PARIS — Hermès International surprised markets on Monday by revealing it was parting ways with designer Christophe Lemaire, but analysts said the decision carried little risk as the brand’s image is strongly tied to timeless products like its Birkin bag.
Lemaire, the brand’s artistic director of women’s ready-to-wear since June 2010, will show his last collection for Hermès in Paris on Oct. 1. The French luxury house is expected to make an announcement regarding his successor as early as this week.
Lemaire suggested that he wanted to dedicate more time to his namesake label.
“Working for Hermès has been a great pleasure: a profoundly enriching experience on both a human and professional level. I am proud of what we have built together. My own label is growing in an important way and I now really want and need to dedicate myself to it fully,” the 49-year-old designer said.
Hermès’ chief executive officer Axel Dumas wished him well.
“I am very grateful to Christophe for the passion with which he has addressed and enriched the expression of our house in women’s ready-to-wear. Under his artistic direction, the métier has renewed its aesthetic and produced very satisfactory financial results,” Dumas said.
Both parties declined further comment.
Mario Ortelli, senior research analyst covering European luxury goods at Bernstein Research, said Hermès is less exposed to the risk of brand value being impacted by the departure of its marquee designer than rivals such as Prada and Burberry.
“It’s a non-news event and I think it’s more of an opportunity for Hermès rather than a risk, because Hermès is a brand with a strong heritage, an image of timeless elegance and a focus on craftsmanship, so it’s quite independent from the designer,” he said, noting the majority of its customers did not know Lemaire’s name.
“Ready-to-wear in any case is not a significant chunk of the revenues of Hermès. So all in all, I do not expect that there will be any impact,” Ortelli added.
The sentiment was echoed by Rogerio Fujimori, luxury analyst at Crédit Suisse. “I think the impact will be relatively modest, because the brand is not that fashion-oriented. It has a very traditional positioning,” he said.
Known for his precise tailoring and oversize outerwear, Lemaire had a relatively low profile before taking over at Hermès, where he showed his first collection in March 2011 to generally positive reviews.
Lemaire started his career with internships at Yves Saint Laurent and Thierry Mugler, becoming an assistant to Christian Lacroix before founding his own label in 1991. He joined Lacoste as artistic director in 2000, winning critical acclaim for revamping the brand is famous for crocodile-logo polo shirts.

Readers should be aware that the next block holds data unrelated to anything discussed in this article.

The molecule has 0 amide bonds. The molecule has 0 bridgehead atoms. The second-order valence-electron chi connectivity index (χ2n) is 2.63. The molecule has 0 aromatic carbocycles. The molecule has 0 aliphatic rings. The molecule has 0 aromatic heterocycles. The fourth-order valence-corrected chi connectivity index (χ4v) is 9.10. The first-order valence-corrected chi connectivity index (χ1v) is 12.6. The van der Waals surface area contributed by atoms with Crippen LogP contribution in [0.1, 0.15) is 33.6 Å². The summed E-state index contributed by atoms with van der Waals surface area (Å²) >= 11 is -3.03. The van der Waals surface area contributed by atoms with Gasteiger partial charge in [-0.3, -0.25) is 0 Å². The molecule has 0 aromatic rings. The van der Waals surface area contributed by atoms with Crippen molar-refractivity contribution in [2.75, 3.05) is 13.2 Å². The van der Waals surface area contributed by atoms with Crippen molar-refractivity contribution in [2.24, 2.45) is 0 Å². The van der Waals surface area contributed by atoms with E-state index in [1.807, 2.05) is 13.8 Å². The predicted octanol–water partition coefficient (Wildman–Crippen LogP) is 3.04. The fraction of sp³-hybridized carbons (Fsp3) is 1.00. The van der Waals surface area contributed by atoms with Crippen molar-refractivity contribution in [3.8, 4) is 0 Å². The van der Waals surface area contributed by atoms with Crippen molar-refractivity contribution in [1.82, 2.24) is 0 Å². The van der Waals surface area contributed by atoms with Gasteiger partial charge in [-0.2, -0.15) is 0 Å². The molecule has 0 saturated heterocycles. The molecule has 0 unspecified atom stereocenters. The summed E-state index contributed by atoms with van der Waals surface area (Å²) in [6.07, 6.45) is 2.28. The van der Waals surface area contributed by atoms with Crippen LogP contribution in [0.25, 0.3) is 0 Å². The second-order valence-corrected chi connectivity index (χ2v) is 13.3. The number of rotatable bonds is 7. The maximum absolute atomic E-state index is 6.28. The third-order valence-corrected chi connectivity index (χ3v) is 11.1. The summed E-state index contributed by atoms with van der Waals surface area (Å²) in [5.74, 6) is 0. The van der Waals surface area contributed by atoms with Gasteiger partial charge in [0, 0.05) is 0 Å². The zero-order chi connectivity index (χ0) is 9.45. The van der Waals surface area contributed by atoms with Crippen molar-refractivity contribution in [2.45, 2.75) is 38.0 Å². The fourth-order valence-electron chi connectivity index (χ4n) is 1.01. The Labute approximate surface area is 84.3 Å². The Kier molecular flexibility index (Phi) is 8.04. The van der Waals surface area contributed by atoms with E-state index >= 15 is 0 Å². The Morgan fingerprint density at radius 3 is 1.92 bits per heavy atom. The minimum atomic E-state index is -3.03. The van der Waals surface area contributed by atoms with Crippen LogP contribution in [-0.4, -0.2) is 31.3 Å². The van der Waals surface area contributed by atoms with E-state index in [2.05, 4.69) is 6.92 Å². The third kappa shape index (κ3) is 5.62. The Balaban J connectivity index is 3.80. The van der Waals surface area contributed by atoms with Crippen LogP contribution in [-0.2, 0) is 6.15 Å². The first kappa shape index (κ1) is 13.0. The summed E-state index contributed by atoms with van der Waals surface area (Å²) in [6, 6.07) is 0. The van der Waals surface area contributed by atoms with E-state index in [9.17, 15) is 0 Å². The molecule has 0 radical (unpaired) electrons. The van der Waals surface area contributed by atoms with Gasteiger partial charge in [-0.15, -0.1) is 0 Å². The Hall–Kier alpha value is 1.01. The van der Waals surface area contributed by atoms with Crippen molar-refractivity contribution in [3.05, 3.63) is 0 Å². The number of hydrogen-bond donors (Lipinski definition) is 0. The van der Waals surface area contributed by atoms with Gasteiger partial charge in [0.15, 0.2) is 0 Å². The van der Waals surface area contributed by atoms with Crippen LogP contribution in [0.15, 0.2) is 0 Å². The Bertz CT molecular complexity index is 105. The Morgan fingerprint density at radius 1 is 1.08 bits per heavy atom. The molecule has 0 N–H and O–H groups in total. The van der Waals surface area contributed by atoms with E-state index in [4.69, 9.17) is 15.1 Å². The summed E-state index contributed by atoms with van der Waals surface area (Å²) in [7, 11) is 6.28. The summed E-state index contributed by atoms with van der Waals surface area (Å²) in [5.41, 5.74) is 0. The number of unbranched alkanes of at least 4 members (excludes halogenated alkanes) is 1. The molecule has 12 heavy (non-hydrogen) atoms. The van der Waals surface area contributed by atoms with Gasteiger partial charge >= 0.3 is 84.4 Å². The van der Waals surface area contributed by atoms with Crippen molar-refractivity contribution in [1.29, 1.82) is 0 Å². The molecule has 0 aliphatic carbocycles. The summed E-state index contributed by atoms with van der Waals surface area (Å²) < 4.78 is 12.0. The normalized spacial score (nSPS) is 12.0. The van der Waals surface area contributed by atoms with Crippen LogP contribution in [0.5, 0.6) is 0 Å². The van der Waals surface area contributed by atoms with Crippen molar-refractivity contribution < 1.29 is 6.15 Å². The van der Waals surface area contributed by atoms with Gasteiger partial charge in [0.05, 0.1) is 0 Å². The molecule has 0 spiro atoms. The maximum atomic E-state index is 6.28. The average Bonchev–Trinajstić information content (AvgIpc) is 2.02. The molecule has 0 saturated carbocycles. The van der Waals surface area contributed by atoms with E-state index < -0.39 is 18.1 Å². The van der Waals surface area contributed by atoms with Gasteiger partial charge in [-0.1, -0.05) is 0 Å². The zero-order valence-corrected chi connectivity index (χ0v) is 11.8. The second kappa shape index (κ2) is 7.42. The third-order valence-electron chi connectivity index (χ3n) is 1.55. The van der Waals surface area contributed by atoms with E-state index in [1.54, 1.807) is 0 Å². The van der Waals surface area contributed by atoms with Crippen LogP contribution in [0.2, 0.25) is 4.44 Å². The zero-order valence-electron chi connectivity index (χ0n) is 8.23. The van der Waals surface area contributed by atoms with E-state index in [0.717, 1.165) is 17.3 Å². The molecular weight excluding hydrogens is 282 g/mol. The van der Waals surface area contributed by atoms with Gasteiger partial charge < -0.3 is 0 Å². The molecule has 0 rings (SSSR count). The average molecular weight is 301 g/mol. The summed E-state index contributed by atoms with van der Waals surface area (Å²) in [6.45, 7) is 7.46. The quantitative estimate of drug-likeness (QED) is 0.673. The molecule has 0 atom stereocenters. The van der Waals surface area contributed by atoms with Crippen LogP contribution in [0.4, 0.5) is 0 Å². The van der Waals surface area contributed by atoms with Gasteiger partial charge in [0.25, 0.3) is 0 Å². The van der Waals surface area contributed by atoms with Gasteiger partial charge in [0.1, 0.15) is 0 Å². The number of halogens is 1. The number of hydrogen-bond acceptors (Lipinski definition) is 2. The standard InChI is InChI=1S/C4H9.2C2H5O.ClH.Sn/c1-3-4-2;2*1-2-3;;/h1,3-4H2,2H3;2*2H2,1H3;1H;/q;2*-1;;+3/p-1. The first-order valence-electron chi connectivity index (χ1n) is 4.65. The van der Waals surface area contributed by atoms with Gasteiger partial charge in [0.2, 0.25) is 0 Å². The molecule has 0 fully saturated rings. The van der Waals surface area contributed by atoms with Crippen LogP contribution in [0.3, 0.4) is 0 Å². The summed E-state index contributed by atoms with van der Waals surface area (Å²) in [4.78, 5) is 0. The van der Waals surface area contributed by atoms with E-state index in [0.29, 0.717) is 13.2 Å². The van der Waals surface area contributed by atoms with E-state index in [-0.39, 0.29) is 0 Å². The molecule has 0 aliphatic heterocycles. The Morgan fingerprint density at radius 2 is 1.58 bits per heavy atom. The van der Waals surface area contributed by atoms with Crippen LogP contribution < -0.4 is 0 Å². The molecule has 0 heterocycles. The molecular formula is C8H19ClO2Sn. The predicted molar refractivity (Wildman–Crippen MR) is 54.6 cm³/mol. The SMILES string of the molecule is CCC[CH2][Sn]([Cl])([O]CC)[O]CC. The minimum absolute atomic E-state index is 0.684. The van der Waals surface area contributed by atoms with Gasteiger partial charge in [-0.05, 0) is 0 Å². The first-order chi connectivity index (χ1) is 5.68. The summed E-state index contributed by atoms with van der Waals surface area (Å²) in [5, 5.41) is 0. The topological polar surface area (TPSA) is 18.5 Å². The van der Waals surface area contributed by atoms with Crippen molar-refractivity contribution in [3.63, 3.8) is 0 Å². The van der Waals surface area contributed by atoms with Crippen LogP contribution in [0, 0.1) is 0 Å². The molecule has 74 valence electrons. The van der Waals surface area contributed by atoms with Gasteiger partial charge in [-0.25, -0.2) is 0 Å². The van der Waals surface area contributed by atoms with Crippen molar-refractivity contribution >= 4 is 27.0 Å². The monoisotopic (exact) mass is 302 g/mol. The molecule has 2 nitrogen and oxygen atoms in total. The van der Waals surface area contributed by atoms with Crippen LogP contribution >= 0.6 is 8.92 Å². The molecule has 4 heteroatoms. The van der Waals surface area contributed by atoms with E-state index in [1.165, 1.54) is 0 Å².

Hermès has regularly touted the strong progression of sales of rtw and fashion accessories under Lemaire’s tenure, though it doesn’t give any breakdown between sales of garments and other items such as H-logo belts and sandals.
In the first half of 2014, the division’s revenues were up 11.4 percent in reported terms and 15.8 percent at constant exchange rates. This compared with an overall sales rise of 7.9 percent in reported terms and 12 percent at constant exchange rates.
The segment, which includes belts, accessory jewelry, gloves, hats and shoes, accounted for 23 percent of sales at Hermès in the first six months of the year.
Ortelli estimated that rtw makes up around half of the category.
The company has been training the spotlight on its women’s offerings, holding an event in New York City in May that drew guests including Jodie Foster, Martha Stewart and Phillip Lim.
Conceived by Bali Barret, artistic director of Hermès’ women’s universe, the “All About Women” event celebrated the fall rtw collection and luxury products such as fine jewelry, scarves, handbags, footwear, small leather goods and fragrances — all presented in colorful and imaginatively designed environments.
Lemaire’s departure has set the rumor mill spinning on a possible replacement.
“There is the opportunity for the brand to appoint a creative director that is more known and creates a buzz,” said Ortelli, noting that major luxury brands have been opting recently for highly creative designers, such as Nicolas Ghesquière at Louis Vuitton, Raf Simons at Dior and Hedi Slimane at Yves Saint Laurent.
“I would take the opportunity to go back to what the image was before, having a great name, one of the darlings of the fashionistas, to give the idea that you’ve got an excellent track record in craftsmanship, in elegance and so forth, but you are also really contemporary, you invest in real creativity,” he said.
However, sources told WWD that Hermès was likely to tap a lesser-known talent without a signature collection, rather than a designer well known in the media.
Twice winner of the ANDAM Fashion Award, Lemaire said he felt he had reached a certain maturity and consistency in his career on taking over at Hermès. “I feel a little bit like a wine, actually,” he told WWD in 2010. “For a long time, I was a too-young wine, and I am improving with age.”
Succeeding Jean Paul Gaultier, Lemaire brought to Hermès a sense of minimalist luxury and ease. His women’s looks are sensual but never overtly sexy — in line with his signature collection, characterized by an East meets West aesthetic, with shades of early-Eighties sporty chic.
“I think that it’s time to go back to a more honest vision of fashion, and that there is room for a simpler, more pared-down wardrobe that is better suited to everyday life,” he said. “I have always campaigned to bring quality and, if possible, poetry to everyday life. You don’t change your wardrobe every six months. You build it up over time.”
Lemaire put his own label on hold between 2003 and 2007, returning with the opening of a stand-alone boutique on Rue de Poitou in the Marais district of Paris. He resumed showing on the catwalk in July 2010 on the sidelines of couture week, and has since joined the rtw calendar.